WASHINGTON – With the theme of “Make Every Bite Count,” and addressing the changing nutritional needs of people at all stages of life, the US Department of Agriculture (USDA) and Health and Human Services (HHS) released the latest Dietary Guidelines for Americans on Dec. 29. The science-based guidelines are jointly published every five years, dating back to 1980, with the newest version covering the period from 2020 to 2025. For the first time, the guidance includes dietary recommendations for infants and toddlers as well as women who are pregnant or breastfeeding.

Developed by the Dietary Guidelines Advisory Committee and utilizing public comments and input from federal agencies, the recommendations build on previous versions and are intended to be used by health care professionals and lawmakers by providing a basis for federal nutrition programs.

The executive summary of the 146-page guidelines states, “Federal data show that from the first edition of the Dietary Guidelines for Americans in 1980 through today, Americans have fallen far short of meeting its recommendations, and diet-related chronic disease rates have risen to pervasive levels and continue to be a major public health concern.”

“The science tells us that good nutrition leads to better health outcomes, and the new dietary guidelines use the best available evidence to give Americans the information they need to make healthy decisions for themselves and their families,” said Alex Azar HHS secretary. “USDA and HHS have expanded this edition of the dietary guidelines to provide new guidance for infants, toddlers, and pregnant and breastfeeding women, helping all Americans to improve their health, no matter their age or life stage.”

Of note in the new guidelines was a focus on limiting intake of sugar and alcohol, which was addressed in the 2015-2020 edition, but no quantitative changes were made to the new guidelines. Already established alcohol consumption recommendations limit men to two drinks or less per day and one drink or less in a day for women, according to the previous dietary guidelines. Sugar intake should make up less than 10% of daily calories per day, starting at the age of 2.

According to the National Academies of Sciences, Engineering and Medicine, “The Dietary Guidelines emphasizes the importance of limiting intakes of added sugars and alcoholic beverages but does not include the changes to quantitative limits recommended by the [Advisory] Committee.”

In its summary of the 2020-2025 guidelines, the HHS and USDA stated, “…there was not a preponderance of evidence in the material the committee reviewed to support specific changes, as required by law. As in previous editions, limited intake of these two food components is encouraged.”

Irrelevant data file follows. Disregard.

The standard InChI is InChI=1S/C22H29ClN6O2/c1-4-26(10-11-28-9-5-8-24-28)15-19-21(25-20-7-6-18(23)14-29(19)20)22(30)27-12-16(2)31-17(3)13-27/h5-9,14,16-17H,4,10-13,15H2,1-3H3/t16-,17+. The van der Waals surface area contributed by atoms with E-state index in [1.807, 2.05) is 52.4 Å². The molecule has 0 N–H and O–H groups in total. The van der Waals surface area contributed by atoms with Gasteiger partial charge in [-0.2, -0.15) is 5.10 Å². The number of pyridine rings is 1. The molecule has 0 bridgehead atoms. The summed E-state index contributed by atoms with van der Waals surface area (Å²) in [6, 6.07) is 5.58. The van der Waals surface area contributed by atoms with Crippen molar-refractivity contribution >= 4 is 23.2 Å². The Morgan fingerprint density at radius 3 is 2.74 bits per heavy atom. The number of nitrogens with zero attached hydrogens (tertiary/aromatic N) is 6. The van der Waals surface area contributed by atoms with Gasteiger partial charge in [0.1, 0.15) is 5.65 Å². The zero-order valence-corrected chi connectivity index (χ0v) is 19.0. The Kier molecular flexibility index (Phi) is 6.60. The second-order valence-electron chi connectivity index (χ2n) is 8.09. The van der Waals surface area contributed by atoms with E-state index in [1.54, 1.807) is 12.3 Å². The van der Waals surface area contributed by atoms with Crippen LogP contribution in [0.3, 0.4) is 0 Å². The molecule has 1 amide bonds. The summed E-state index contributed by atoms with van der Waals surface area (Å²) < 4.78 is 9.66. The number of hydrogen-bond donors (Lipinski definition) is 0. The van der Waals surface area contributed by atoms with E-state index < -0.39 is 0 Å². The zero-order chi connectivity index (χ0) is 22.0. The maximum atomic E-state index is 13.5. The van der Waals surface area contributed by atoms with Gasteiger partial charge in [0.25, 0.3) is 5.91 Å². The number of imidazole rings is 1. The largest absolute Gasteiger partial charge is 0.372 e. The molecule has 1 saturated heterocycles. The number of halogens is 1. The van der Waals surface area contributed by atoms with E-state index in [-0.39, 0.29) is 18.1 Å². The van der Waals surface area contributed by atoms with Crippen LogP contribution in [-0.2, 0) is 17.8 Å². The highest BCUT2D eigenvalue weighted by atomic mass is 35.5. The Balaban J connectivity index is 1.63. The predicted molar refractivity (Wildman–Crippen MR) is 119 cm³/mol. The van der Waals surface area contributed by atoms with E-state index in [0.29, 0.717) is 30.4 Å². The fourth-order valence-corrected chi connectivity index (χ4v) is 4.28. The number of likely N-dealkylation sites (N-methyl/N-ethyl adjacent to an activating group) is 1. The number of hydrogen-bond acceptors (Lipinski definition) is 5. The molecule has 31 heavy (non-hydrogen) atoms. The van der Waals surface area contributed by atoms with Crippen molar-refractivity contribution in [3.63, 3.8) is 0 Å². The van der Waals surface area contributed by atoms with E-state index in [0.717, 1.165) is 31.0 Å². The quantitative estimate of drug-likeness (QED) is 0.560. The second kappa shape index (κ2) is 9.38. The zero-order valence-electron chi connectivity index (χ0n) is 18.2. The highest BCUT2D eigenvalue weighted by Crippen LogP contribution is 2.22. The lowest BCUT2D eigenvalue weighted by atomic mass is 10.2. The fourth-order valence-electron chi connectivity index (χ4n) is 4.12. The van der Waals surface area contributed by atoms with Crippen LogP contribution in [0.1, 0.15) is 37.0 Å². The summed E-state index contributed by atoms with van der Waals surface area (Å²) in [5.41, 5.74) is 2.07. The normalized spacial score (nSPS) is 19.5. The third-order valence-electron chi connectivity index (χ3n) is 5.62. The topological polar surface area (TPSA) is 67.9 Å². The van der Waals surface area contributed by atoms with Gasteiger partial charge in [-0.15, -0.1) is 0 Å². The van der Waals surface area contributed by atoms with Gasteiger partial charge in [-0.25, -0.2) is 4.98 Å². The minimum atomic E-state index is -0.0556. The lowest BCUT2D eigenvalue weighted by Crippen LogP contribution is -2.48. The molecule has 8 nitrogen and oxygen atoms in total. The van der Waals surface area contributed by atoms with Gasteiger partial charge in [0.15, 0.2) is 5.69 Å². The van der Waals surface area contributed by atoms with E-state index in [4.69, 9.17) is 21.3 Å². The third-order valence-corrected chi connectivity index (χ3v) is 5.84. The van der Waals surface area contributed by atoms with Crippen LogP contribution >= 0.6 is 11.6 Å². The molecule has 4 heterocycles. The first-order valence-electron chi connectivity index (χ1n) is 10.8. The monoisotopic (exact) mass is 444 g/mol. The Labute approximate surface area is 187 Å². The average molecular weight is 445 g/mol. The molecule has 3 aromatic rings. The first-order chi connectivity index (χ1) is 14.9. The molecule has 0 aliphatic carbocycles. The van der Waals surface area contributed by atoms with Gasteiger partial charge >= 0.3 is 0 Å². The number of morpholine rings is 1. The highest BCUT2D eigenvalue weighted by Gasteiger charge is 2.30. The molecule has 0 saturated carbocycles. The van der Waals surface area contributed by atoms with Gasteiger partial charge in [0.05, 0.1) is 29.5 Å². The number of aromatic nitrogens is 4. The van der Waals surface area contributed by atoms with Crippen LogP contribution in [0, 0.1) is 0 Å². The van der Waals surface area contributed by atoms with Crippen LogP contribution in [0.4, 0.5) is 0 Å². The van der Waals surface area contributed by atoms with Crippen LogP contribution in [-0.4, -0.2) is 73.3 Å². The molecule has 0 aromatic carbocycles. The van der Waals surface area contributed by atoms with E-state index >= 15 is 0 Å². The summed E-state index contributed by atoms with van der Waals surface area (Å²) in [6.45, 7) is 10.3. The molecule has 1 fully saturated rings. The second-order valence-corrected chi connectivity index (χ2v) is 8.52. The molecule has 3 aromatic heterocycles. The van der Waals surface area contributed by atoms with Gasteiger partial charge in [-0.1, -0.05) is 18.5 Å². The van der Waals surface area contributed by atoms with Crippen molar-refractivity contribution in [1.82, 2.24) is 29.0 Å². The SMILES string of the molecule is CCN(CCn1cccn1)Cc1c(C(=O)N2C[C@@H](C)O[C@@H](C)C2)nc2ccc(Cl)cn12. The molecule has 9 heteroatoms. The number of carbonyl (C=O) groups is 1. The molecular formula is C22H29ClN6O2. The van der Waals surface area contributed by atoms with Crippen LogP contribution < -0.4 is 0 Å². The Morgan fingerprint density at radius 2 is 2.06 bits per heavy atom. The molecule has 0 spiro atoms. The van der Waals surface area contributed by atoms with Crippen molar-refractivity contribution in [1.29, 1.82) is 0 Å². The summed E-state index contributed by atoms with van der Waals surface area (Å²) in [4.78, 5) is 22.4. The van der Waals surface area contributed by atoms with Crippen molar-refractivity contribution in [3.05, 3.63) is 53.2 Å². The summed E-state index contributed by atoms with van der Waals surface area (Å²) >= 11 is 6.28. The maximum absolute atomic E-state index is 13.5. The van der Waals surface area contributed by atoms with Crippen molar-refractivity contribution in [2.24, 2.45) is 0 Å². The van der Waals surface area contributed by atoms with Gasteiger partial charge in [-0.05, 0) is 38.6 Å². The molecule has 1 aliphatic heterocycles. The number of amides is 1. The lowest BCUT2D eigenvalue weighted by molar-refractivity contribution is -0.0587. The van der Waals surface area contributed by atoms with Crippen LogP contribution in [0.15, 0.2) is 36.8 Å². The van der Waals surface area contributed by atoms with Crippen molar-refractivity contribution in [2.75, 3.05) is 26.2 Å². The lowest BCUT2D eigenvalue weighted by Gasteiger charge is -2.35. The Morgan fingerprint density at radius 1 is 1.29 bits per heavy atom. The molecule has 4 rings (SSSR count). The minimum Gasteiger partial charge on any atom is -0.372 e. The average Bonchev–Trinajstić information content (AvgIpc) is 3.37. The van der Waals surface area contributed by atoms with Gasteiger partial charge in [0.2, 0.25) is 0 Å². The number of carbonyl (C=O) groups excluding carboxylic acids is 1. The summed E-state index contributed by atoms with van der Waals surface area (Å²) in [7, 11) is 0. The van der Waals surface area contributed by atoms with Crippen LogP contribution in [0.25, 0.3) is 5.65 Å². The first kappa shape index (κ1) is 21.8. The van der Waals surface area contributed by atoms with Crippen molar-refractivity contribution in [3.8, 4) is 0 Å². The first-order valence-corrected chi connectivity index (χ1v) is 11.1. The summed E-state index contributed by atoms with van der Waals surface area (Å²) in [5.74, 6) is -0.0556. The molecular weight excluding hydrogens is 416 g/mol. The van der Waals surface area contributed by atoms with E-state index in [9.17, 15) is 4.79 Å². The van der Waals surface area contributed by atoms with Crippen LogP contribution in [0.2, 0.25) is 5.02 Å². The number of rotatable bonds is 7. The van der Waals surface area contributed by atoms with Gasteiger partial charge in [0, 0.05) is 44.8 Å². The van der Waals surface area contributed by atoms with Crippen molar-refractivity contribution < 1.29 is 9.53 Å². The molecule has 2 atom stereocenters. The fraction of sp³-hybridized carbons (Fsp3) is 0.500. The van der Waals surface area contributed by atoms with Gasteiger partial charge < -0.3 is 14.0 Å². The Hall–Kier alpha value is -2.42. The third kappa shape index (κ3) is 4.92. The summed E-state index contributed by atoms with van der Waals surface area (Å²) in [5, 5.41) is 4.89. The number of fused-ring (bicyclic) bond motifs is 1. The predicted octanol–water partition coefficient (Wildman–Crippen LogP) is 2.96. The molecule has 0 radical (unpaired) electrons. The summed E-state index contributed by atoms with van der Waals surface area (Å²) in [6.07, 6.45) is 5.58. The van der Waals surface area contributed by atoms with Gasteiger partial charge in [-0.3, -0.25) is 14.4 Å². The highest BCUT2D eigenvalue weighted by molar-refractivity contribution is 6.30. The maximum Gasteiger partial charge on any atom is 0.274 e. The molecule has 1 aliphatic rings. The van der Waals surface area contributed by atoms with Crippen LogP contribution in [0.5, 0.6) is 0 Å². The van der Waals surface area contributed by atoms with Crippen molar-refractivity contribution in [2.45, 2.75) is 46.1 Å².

The four points emphasized by the new guidelines included: Following a healthy dietary pattern at every life stage, from infancy through adulthood; consumption of nutrient-dense foods and beverages that meet personal preferences, affordability considerations and cultural traditions; meeting nutritional needs within caloric limits by consuming vegetables, fruits, grains, dairy and fortified soy alternatives and proteins; and limiting the intake of alcohol and foods and beverages with added sugar (less than 10% of daily calories), sodium (less than 2,300 mg per day), and saturated fat (less than 10% of daily calories).

The new guidelines for infants and toddlers stated:  

• For about the first 6 months of life, exclusively feed infants human milk. Continue to feed infants human milk through at least the first year of life, and longer if desired. Feed infants iron-fortified infant formula during the first year of life when human milk is unavailable. Provide infants with supplemental vitamin D beginning soon after birth.

• At about 6 months, introduce infants to nutrient-dense complementary foods. Introduce infants to potentially allergenic foods along with other complementary foods. Encourage infants and toddlers to consume a variety of foods from all food groups. Include foods rich in iron and zinc, particularly for infants fed human milk.

After 12 months of age through adulthood, the Dietary Guidelines recommended following a healthy dietary pattern to meet nutrition requirements and maintain a healthy body weight, reducing the risk of disease.

The guidelines said healthy diets include the consumption of core foods, which include:  

• Protein foods, including lean meats, poultry and eggs; seafood; beans, peas, and lentils; and nuts, seeds, and soy products

• Vegetables of all types

• Fruits, especially whole fruit

• Grains, at least half of which are whole grain

• Dairy, including fat-free or low-fat milk, yogurt, and cheese, and/or lactose-free versions and fortified soy beverages and yogurt as alternatives

• Oils, including vegetable oils and oils in food, such as seafood and nuts